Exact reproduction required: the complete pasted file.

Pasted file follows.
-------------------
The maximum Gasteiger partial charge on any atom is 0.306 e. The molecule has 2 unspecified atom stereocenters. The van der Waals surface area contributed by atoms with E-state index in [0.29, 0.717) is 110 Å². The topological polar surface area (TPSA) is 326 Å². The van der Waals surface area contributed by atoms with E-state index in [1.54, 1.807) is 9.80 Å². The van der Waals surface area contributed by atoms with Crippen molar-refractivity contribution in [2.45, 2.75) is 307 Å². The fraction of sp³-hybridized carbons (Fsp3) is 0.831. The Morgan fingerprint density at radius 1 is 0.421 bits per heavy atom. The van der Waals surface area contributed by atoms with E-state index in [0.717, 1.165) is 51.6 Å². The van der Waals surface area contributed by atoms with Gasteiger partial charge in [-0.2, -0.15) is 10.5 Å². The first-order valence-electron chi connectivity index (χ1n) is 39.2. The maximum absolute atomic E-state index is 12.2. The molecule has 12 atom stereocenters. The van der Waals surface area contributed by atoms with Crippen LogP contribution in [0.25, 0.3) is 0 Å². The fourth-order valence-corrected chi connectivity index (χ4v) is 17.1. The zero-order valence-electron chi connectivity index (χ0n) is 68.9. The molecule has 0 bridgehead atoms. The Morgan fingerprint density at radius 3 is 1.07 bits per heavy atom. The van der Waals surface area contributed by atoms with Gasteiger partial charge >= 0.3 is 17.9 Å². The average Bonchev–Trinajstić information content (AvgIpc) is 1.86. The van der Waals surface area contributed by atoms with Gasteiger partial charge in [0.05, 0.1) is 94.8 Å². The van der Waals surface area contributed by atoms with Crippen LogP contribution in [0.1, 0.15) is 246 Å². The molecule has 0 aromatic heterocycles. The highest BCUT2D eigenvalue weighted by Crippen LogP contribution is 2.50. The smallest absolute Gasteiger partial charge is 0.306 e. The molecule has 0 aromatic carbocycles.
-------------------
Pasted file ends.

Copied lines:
The maximum Gasteiger partial charge on any atom is 0.306 e. The molecule has 2 unspecified atom stereocenters. The van der Waals surface area contributed by atoms with E-state index in [0.29, 0.717) is 110 Å². The topological polar surface area (TPSA) is 326 Å². The van der Waals surface area contributed by atoms with E-state index in [1.54, 1.807) is 9.80 Å². The van der Waals surface area contributed by atoms with Crippen molar-refractivity contribution in [2.45, 2.75) is 307 Å². The fraction of sp³-hybridized carbons (Fsp3) is 0.831. The Morgan fingerprint density at radius 1 is 0.421 bits per heavy atom. The van der Waals surface area contributed by atoms with E-state index in [0.717, 1.165) is 51.6 Å². The van der Waals surface area contributed by atoms with Gasteiger partial charge in [-0.2, -0.15) is 10.5 Å². The first-order valence-electron chi connectivity index (χ1n) is 39.2. The maximum absolute atomic E-state index is 12.2. The molecule has 12 atom stereocenters. The van der Waals surface area contributed by atoms with Crippen LogP contribution in [0.25, 0.3) is 0 Å². The fourth-order valence-corrected chi connectivity index (χ4v) is 17.1. The zero-order valence-electron chi connectivity index (χ0n) is 68.9. The molecule has 0 bridgehead atoms. The Morgan fingerprint density at radius 3 is 1.07 bits per heavy atom. The van der Waals surface area contributed by atoms with Gasteiger partial charge >= 0.3 is 17.9 Å². The average Bonchev–Trinajstić information content (AvgIpc) is 1.86. The van der Waals surface area contributed by atoms with Gasteiger partial charge in [0.05, 0.1) is 94.8 Å². The van der Waals surface area contributed by atoms with Crippen LogP contribution in [0.1, 0.15) is 246 Å². The molecule has 0 aromatic heterocycles. The highest BCUT2D eigenvalue weighted by Crippen LogP contribution is 2.50. The smallest absolute Gasteiger partial charge is 0.306 e. The molecule has 0 aromatic carbocycles.